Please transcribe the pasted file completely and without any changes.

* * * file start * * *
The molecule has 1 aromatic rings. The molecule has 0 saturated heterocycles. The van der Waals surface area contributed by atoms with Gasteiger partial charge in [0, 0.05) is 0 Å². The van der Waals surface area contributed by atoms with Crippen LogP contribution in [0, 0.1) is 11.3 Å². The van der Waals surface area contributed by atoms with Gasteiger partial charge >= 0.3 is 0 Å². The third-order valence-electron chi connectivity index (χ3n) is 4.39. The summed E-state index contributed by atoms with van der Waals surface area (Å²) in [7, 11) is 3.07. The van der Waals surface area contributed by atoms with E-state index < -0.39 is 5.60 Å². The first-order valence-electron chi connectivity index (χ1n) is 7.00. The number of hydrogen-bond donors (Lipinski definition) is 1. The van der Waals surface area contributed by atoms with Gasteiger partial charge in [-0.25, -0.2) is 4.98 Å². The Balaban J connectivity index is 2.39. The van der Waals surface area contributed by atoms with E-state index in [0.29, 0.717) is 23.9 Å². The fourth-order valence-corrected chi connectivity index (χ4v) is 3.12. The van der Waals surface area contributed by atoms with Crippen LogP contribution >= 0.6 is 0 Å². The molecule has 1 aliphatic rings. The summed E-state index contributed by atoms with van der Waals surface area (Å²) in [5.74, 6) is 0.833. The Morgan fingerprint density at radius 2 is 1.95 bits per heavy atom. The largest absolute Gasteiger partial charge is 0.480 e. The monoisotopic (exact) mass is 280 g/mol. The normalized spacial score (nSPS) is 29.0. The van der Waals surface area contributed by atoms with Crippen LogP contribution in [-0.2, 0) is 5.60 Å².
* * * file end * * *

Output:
The molecule has 1 aromatic rings. The molecule has 0 saturated heterocycles. The van der Waals surface area contributed by atoms with Gasteiger partial charge in [0, 0.05) is 0 Å². The van der Waals surface area contributed by atoms with Crippen LogP contribution in [0, 0.1) is 11.3 Å². The van der Waals surface area contributed by atoms with Gasteiger partial charge >= 0.3 is 0 Å². The third-order valence-electron chi connectivity index (χ3n) is 4.39. The summed E-state index contributed by atoms with van der Waals surface area (Å²) in [7, 11) is 3.07. The van der Waals surface area contributed by atoms with E-state index < -0.39 is 5.60 Å². The first-order valence-electron chi connectivity index (χ1n) is 7.00. The number of hydrogen-bond donors (Lipinski definition) is 1. The van der Waals surface area contributed by atoms with Gasteiger partial charge in [-0.25, -0.2) is 4.98 Å². The Balaban J connectivity index is 2.39. The van der Waals surface area contributed by atoms with E-state index in [0.29, 0.717) is 23.9 Å². The fourth-order valence-corrected chi connectivity index (χ4v) is 3.12. The van der Waals surface area contributed by atoms with Crippen LogP contribution >= 0.6 is 0 Å². The molecule has 1 aliphatic rings. The summed E-state index contributed by atoms with van der Waals surface area (Å²) in [5.74, 6) is 0.833. The Morgan fingerprint density at radius 2 is 1.95 bits per heavy atom. The largest absolute Gasteiger partial charge is 0.480 e. The monoisotopic (exact) mass is 280 g/mol. The normalized spacial score (nSPS) is 29.0. The van der Waals surface area contributed by atoms with Crippen LogP contribution in [-0.2, 0) is 5.60 Å².